August 10, 2004


Harrisburg International to the smartly remodeled concourses in Pittsburgh to Home. Home official.

All the children on the planes today were beautiful, sweetly minding patient pillow-breasted mommies. All the mothers were golden and had soothing voices, and I was flush with jealousy for childhood - namely theirs... Turkey-neck men who refused to loosen their ties despite a two hour flight (that's business travel for you) fetched Barbie back-packs from overhead, honoring their man-duty. Spent at least half an hour talking myself out of speculating whether the stewardess' smiles were real. Was it possible that they found joy, tangible hard joy, in the little exchange of pretzels. I wanted the answer to be yes. Yes, there are people who smile til their eyes squinch up, for almost no discernable reason, and yes this is ok. "Real" does not exist. What would Buddha do? Yes, yes, the answer is elected as "yes."

Today was my last day of Warped-stinting for the summer. My last tour day for a while. It is a good thing to be home. Because, as Didion said, the center is not holding. It refuses to.

I have seen too much America. 10,000 empty hours in venues and vans has turned some part of my humanity to sooty dust, and my heart to a scab and all I can seem to blame is that I have seen the inside of too many neon-lit Citgo filling station aisles, with it's no carb everything and extreme neon drinks and now I know that all adults are evil, only children are good, that many people think Slim Jims are food, that all media is a lie, that my eyes get wet with tears everytime I see Paris Hilton's too tanned equine face on the cover of a magazine, cement depresses me unless I lay on it. Mountain Dew, groupies, holiday-themed candy, glimpses of the president and littering now strike me with equal heart-searing gravity. Everywhere there is a war we do not know about, and every life is tiny and sad and amazing at the same time, and everyone is the same kind of lost. Watching people sing, with conviction, alone and loud, in their cars is my last vestige profoundly moving experience.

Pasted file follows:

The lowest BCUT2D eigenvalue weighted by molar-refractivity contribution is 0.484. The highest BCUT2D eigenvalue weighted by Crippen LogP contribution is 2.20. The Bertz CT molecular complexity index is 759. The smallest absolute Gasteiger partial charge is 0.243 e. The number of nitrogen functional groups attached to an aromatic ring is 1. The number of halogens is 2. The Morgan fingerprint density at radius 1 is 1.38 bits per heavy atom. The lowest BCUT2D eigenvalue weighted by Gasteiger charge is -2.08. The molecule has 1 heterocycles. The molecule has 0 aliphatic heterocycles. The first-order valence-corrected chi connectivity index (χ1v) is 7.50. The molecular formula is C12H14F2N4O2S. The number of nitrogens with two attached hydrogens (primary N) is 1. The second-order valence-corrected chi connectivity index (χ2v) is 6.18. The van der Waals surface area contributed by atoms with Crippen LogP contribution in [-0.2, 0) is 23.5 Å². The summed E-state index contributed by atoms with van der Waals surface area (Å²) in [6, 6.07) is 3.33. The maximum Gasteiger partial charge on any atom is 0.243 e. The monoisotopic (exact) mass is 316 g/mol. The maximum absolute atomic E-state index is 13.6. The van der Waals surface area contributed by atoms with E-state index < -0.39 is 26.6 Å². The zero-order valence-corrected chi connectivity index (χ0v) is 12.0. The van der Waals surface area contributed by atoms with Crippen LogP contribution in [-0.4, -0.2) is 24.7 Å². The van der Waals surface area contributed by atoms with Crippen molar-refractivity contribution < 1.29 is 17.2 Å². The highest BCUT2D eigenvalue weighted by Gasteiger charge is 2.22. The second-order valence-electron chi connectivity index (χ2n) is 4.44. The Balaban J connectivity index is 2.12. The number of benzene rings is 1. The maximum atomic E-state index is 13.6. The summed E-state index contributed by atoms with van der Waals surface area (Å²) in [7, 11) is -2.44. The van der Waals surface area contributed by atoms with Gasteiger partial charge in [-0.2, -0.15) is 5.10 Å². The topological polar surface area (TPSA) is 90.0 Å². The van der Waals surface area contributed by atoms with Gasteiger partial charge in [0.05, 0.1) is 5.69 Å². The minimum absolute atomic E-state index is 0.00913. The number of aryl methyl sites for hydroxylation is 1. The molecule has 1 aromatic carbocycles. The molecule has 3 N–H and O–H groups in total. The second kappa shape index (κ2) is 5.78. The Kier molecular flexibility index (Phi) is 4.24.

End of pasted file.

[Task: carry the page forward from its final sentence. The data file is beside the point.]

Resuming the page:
My boyfriend, whom, when I travel, I am usually with, has spent the last seven years living a life that is mostly tour. He has a humanity that is thralling and pyrous inspite of this. He is all kindness where I am all squirrelly noblesse oblige with the cab drivers. The world breaks his heart, too, I watch, everyday. On his tours, after he plays, he stands by the merch booth and gives the kids firm hand shakes and hugs when they ask and jovial realness that no one ever seems to afford teenagers. I am in awe of him. I want to be that thing too.

Last night, he and I were stranded for about an hour, waiting for a cab, at some mall- theatre around Hershey PA. We sat on the cooling blacktop and watched the teenagers disperse into parental loan-cars, a couple make out against a dumpster with their lips locked - hands going to futher than shoulders. A half-hour after the last movie goers had cleared out, one of the worker kids, some 11th grader assistant manager, came back with his friends, unlock the Century City Mall 6 and go in. We imagined them drinking lite beers pilfered from someone's older brother and running Harold and Kumar Go To White Castle . Later on past that, two loner best friend boys, maybe 13 or 15, walked laps, ambling through the lot, cutting back and forth from the JC Penny end to a lightpost in the middle, twice in forty minutes. They walked close for boys that age. We speculated they were in love and did not know it.

In all of this I felt like I had glimpsed the nucleaus of purity, lensed in a mall parking lot and it made me hopeful.

Posted by Jessica at August 10, 2004 09:32 PM | TrackBack